HOSA week

HOSA+week

Elizabeth White, Addison Colvin, and Madison Lowe

HOSA week started November 11th-15th. HOSA sold popcorn and drinks to raise money for the Pediatric Cancer Foundation. Throughout the week there were dress up days including: Monday as scrub day, Tuesday as dress like Mrs. Leigh or Mrs Flagg, Wednesday as dress for your occupation, Thursday as wear your HOSA shirt, and Friday as spirit day. Friday we ended HOSA week with a blood drive.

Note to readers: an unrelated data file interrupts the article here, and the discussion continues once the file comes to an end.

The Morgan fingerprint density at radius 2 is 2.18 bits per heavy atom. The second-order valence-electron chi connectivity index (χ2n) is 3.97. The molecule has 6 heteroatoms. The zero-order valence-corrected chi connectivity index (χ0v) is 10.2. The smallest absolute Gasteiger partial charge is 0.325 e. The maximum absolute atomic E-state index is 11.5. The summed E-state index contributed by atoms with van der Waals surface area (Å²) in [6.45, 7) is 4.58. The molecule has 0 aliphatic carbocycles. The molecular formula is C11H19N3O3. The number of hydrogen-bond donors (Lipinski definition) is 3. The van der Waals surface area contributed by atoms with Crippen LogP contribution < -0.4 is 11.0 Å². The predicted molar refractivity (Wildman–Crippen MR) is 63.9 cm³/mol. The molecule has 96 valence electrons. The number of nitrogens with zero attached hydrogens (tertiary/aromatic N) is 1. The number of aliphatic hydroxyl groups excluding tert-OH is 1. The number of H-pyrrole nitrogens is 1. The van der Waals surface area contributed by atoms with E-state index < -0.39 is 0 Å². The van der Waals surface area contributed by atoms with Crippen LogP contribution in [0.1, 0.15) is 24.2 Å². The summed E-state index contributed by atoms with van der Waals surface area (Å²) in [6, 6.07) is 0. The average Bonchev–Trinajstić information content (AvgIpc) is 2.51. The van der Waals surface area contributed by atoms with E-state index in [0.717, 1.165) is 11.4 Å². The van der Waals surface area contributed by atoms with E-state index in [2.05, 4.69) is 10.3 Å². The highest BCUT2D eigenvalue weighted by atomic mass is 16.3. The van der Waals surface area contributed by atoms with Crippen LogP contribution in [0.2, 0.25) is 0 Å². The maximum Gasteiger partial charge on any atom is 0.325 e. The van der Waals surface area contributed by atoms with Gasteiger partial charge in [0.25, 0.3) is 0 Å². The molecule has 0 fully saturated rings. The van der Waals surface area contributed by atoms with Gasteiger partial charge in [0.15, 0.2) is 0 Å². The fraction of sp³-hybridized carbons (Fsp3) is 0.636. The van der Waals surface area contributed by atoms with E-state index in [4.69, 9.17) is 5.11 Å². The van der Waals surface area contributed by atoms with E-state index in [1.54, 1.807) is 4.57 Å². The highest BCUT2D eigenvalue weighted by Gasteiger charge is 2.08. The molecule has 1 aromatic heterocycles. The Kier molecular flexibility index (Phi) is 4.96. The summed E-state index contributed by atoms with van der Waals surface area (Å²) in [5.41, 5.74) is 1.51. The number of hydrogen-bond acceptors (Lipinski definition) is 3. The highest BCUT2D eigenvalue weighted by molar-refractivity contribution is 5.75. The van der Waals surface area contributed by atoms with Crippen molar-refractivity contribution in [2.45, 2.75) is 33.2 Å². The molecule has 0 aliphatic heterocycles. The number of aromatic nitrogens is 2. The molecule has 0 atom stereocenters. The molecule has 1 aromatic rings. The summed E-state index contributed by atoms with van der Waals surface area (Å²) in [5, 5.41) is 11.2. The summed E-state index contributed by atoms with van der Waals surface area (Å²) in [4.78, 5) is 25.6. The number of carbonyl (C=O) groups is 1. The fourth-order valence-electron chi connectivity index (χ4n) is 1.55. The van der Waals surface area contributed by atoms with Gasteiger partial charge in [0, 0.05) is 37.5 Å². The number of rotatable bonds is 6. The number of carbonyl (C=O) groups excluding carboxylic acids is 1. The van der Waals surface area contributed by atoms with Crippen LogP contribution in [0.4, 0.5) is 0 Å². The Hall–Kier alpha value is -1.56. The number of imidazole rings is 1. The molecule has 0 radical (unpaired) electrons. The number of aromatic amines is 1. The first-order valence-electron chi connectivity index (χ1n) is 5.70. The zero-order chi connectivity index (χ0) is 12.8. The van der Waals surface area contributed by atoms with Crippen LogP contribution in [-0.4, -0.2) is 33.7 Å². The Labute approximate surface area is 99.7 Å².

The HOSA blood drive was a success here at Dyer County High School. There were around 60-80 people that signed up between our students and faculty; approximately 67 donors and 48 pints of blood were donated. LifeLine Blood Services’ bloodmobile is about 40 feet long and takes up 8 parking spaces. On the inside, there are two 6 foot tables and six chairs that are needed for donor registration. To donate, your vital signs must first be evaluated. After they give you the okay that you are in good enough health to give blood, you move inside the bloodmobile to then answer a series of questions in which go into further detail about your health history. If all requirements are met, you will then begin the preparation process for giving the blood. Patients are asked to relax as their legs are elevated assuring that the circulation and blood flow is where it needs to be to prevent passing out. Those giving can expect a wait time of around 15 minutes to successfully donate a pint and the 3 vials that are taken for testing. This is to make sure that the patient is healthy enough so that their blood will be useful for someone in need. In terms of the physical conditions you must weigh 110 pounds and be at least 17 years of age. After you give blood, you get a card in the mail that states your blood type so you will be aware of this for future reference and for the follow up date of 3 months to give again. Sometimes you get in situations that really mean life or death, so next time you let the Lifeline bloodmobile pass you by, consider doing this good deed and don’t skip out on saving a life.